Convair F-106 Delta Dart
Click on the photo to hear the wav sound.
U.S. Dollar Cost:
1 x 24,500 lbs.
1,440 U.S. gals.
1 x 20 mm
A Convair F-106 Delta Dart piloted by Maj. Joseph Rogers set the world speed record for a single engine aircraft of 1,525.95 mph. on Dec. 15, 1959.
It was the last aircraft built as a pure interceptor for the United States Air Force. They served from 1959 through 1988.
The Convair F-106 Delta Dart began life as an improved F-102. It is easy to see the resemblance between the two aircraft.
The aircraft had so many changes from the original design, including a more powerful engine, both larger fuselage and wings, that it was given a separate designation as the F-106 Delta Dart.
Interestingly, the additional power of the new engine did not yield an associated improvement in
top speed at first. Flight engineers in the 1950's were still pondering the aerodynamics of supersonic flight. It was eventually discovered that where the
wings joined the aircraft fuselage was responsible for a great deal of drag at supersonic speeds.
When the fuselage of the aircraft was narrowed where it joined the wings, the aircraft lived up to its full performance potential. Eventually it became the main interceptor aircraft of the U.S. Air Force.
A unique feature of the interceptor was a radio link that enabled the aircraft to be guided from the ground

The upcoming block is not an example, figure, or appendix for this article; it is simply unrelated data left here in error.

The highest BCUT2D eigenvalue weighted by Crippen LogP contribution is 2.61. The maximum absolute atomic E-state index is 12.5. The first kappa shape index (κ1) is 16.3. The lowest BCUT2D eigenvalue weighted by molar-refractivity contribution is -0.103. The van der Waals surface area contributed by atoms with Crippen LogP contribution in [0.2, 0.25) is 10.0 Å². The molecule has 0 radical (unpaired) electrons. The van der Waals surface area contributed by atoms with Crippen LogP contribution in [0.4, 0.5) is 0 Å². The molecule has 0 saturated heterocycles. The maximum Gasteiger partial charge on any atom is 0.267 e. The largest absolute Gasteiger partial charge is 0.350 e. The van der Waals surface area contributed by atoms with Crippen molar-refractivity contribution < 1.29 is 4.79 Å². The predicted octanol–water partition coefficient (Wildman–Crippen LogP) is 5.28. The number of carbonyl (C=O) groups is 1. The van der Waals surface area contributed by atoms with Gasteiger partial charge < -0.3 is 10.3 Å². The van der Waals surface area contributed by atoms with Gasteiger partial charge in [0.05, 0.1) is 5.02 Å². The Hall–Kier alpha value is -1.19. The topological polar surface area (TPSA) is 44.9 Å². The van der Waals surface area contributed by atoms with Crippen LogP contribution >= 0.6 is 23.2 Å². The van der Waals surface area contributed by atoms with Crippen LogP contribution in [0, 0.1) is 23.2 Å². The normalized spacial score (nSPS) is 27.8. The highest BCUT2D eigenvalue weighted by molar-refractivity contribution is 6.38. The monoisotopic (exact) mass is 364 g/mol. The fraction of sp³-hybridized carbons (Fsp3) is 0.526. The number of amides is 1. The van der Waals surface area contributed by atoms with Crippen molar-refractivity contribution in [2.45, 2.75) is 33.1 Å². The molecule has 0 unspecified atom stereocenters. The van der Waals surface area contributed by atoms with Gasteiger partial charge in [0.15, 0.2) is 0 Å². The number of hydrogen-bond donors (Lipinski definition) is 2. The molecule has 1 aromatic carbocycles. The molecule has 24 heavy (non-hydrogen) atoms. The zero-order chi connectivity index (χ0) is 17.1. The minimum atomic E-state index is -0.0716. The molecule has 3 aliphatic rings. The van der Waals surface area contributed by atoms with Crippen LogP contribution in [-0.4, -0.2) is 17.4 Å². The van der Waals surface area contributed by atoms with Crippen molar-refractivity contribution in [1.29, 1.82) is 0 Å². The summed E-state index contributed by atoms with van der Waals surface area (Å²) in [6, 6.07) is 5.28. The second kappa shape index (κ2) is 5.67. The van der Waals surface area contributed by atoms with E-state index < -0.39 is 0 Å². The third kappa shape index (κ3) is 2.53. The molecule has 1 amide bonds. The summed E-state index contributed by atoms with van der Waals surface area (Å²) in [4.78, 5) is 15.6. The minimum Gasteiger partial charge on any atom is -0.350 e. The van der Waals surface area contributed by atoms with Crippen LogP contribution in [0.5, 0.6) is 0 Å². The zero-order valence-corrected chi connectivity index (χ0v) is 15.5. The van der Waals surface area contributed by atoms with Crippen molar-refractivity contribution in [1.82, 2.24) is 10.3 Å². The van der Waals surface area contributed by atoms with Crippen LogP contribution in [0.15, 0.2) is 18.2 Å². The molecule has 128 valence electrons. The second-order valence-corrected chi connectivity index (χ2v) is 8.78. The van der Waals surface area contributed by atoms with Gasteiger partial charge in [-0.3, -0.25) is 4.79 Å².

to intercept enemy aircraft by computer. This was designated the Hughes MA-1. The system never achieved its promised potential and had limited usage.
Although many though the Convair F-106 Delta Dart was superior in maneuverability to other aircraft of the time, it was not used in Vietnam, and never saw any combat.
Throughout its long service life, the aircraft was constantly being improved with updated avionics, targeting, and
weapons systems. Eventually the aircraft were fitted with a canopy that allowed greater all around visibility. Other upgrades included the addition of mid-air refueling capabilities.
A total of 342 Convair F-106 Delta Dart aircraft of all types were produced. There are 21 of the aircraft on static display throughout the United States.